I became pregnant for the first time when I was 23. However, I had suffered from serious body image problems since I was a teenagers, including bulimia. Despite being more common than anorexia, little is known about bulimia: it is rarely talked about or admitted to, and it’s almost impossible to spot a sufferer. Even during the worst periods of my illness I appeared to be well and happy, and I doubted anyone knew of my secret life of binging and purging. Bulimia isn’t just about body size, and nor is it just about making yourself sick after eating. It is a serious illness, and at it’s most extreme it’s a deep, overpowering sickness and compulsive obsession, which can kill you. It’s often all about control – and it certainly was with me.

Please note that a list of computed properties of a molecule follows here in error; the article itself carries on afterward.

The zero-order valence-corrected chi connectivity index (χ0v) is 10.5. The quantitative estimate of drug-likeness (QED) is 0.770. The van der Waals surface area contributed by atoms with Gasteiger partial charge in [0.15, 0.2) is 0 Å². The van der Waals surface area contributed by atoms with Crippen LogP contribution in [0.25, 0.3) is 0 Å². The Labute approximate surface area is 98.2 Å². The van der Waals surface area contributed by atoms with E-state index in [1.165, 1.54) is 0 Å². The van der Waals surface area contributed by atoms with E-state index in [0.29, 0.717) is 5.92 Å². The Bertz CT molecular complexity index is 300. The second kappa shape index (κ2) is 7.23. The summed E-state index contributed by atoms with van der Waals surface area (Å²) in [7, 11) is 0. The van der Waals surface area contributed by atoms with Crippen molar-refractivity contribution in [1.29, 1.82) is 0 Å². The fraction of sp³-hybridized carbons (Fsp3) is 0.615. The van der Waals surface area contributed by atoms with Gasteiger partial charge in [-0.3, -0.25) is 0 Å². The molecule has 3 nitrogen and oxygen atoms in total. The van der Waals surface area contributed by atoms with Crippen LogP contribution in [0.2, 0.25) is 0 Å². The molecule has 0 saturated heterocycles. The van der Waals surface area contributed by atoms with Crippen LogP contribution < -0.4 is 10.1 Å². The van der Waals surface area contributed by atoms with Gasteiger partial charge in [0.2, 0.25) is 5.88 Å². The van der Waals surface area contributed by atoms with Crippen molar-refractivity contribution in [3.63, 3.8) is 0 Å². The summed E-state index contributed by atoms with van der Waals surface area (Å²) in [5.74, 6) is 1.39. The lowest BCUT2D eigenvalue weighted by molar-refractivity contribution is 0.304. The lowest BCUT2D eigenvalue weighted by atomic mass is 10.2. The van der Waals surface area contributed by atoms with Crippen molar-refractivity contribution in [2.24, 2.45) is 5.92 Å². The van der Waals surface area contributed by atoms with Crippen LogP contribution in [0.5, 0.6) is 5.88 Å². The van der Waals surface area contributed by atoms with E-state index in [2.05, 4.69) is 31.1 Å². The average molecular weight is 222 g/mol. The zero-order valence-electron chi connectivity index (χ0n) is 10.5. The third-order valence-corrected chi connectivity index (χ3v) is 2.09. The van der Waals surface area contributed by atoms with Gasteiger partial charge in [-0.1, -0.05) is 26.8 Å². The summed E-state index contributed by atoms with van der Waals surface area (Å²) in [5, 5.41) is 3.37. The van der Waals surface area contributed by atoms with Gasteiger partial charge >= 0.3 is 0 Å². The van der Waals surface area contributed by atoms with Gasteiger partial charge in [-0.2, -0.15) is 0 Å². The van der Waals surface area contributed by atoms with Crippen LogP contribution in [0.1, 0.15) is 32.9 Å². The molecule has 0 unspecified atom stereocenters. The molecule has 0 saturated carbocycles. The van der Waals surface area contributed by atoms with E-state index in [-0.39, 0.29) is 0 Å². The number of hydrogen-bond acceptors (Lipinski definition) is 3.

Happily, the bulimia went away for a while after I got married and, perhaps surprising, I really enjoyed my first pregnancy, barely worrying about my expanding waistline and disappearing muscle tone. I was happy, calm and maternal, and I associated the change in my body’s shape with the pregnancy. All of the expansion and ‘dropping’ seemed right – and anyway, it would all ping back into shape after the birth…